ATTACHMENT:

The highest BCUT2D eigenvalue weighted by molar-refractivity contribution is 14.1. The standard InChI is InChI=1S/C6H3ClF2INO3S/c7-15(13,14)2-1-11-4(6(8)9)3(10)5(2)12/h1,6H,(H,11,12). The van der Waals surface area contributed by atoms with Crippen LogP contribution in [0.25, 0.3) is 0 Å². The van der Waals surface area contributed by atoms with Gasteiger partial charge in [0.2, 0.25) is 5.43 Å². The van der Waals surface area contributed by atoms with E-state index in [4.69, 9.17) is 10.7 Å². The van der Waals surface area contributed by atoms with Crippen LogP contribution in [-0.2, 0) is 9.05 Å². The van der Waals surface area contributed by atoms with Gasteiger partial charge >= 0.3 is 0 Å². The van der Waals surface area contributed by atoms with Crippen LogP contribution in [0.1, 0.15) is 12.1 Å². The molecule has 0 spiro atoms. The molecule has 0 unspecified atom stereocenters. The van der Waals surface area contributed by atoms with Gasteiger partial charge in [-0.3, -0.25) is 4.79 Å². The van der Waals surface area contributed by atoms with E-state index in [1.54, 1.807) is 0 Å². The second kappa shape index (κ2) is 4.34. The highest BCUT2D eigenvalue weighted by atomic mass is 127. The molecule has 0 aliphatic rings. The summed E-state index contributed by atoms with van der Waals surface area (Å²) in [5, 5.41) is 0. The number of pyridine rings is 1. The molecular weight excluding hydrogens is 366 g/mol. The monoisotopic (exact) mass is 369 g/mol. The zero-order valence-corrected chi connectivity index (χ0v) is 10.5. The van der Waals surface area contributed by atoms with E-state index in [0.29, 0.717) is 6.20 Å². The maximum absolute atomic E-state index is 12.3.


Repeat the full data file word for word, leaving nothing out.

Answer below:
The highest BCUT2D eigenvalue weighted by molar-refractivity contribution is 14.1. The standard InChI is InChI=1S/C6H3ClF2INO3S/c7-15(13,14)2-1-11-4(6(8)9)3(10)5(2)12/h1,6H,(H,11,12). The van der Waals surface area contributed by atoms with Crippen LogP contribution in [0.25, 0.3) is 0 Å². The van der Waals surface area contributed by atoms with Gasteiger partial charge in [0.2, 0.25) is 5.43 Å². The van der Waals surface area contributed by atoms with E-state index in [4.69, 9.17) is 10.7 Å². The van der Waals surface area contributed by atoms with Crippen LogP contribution in [-0.2, 0) is 9.05 Å². The van der Waals surface area contributed by atoms with Gasteiger partial charge >= 0.3 is 0 Å². The van der Waals surface area contributed by atoms with Crippen LogP contribution in [0.1, 0.15) is 12.1 Å². The molecule has 0 spiro atoms. The molecule has 0 unspecified atom stereocenters. The van der Waals surface area contributed by atoms with Gasteiger partial charge in [-0.3, -0.25) is 4.79 Å². The van der Waals surface area contributed by atoms with E-state index in [1.54, 1.807) is 0 Å². The second kappa shape index (κ2) is 4.34. The highest BCUT2D eigenvalue weighted by atomic mass is 127. The molecule has 0 aliphatic rings. The summed E-state index contributed by atoms with van der Waals surface area (Å²) in [5, 5.41) is 0. The number of pyridine rings is 1. The molecular weight excluding hydrogens is 366 g/mol. The monoisotopic (exact) mass is 369 g/mol. The zero-order valence-corrected chi connectivity index (χ0v) is 10.5. The van der Waals surface area contributed by atoms with E-state index in [0.29, 0.717) is 6.20 Å². The maximum absolute atomic E-state index is 12.3.